"Got a MacBook for Christmas? I’ve used laptop computers almost exclusively for a dozen years now, and they’ve been great, but for day in, day out, workhorse duty the standard laptop configuration does have serious ergonomic deficiencies.
If you position the computer high enough for comfortable and ergonomically healthy viewing angle to the screen, your wrists will be cranked down in unhealthy ape-hanger mode, stressing soft connective tissues, including the troublesome carpal tunnel where the brachial nerves pass through your wrists to your hands.
Conversely, if you locate the machine low enough that your wrists stay flat and relaxed, the screen will be where you must tilt your head downward in order to see it. A typical adult human head reportedly weighs as much as a bowling ball, so that creates lots of stress on neck, shoulder and back muscles and connective tissues, and typical laptop user body language also tends to hunch your shoulders, hollow your chest and inhibit healthy abdominal-breathing.
Back when most laptops were used as satellites for desktop workstations on road trips or short duration portable tasks, their crummy ergonomics weren’t a big issue, but more and more people use laptops for their only computer. Apple laptops have been outselling the company’s desktop models since the early-mid ’00s. Apple’s 2008 10-K report showed Mac notebook sales more than doubling from 2006 to 2008, compared to “only” a 70 percent increase in desktop sales. IDC research reported laptop sales of computers in the overall PC market surpassed desktop sales in the U.S. for the first time this fall.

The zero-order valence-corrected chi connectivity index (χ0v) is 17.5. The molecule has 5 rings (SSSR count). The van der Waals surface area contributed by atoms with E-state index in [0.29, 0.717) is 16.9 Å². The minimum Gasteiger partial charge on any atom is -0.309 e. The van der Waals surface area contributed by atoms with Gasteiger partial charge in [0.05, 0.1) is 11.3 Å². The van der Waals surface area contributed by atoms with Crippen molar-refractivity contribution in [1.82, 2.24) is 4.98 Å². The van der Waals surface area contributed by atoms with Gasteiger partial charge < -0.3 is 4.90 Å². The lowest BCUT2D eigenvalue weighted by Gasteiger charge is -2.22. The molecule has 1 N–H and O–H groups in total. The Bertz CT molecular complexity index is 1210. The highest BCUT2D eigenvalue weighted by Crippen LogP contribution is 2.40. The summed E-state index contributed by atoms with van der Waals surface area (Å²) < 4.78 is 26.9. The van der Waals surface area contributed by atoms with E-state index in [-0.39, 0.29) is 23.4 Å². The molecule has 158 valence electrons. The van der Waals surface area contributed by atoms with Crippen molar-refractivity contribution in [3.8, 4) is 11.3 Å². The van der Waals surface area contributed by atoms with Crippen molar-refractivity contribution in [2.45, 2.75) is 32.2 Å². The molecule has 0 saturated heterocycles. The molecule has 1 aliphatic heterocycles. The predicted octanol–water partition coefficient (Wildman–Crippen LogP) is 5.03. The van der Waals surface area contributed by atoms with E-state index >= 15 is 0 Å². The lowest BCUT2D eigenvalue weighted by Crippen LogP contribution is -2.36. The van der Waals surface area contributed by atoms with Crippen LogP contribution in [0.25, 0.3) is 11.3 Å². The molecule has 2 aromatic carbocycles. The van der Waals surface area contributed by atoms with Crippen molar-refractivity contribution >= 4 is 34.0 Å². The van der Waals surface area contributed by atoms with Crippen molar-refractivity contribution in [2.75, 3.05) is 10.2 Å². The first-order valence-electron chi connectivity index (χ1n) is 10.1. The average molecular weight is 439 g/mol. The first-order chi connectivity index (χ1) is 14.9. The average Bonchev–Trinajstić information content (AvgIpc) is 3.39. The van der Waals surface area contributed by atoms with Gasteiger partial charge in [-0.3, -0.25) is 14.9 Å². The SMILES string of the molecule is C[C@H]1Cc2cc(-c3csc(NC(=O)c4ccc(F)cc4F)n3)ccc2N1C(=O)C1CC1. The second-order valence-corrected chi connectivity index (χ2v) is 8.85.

Most users don’t give computer ergonomics much thought until they begin to suffer pain, fatigue, weakness, headaches, numbness, nerve tingling, or even temporomandibular joint (TMJ) symptoms, one or more of which most users will eventually experience if they stay at it long enough. I’ve watched the posture of several people I know deteriorate after they switched to laptop computers — round shoulders, collar-gap at the back of the neck, hollowing chests.
The recommended posture working with computers is to position the keyboard flat at elbow height with elbows angled at +/- 90 degrees and forearms supported by wrist rests. The monitor should be at approximately eye level so you can sit up straight in a chair with back support, all of which are impossible using a laptop hands-on.
The solution to laptop ergonomics is to use an external keyboard and mouse in conjunction with a laptop stand, of which there must be dozens on the market, whenever practical to elevate the screen to a proper viewing angle at your home or office workstation. Keyboard support at 24 to 25 inches off the floor is about right for me, and I keep the laptop on a stand elevated to a comfortable, low-stress, viewing angle." (Continued via TheAppleBlog, Charles Moore) [Ergonomics Resources]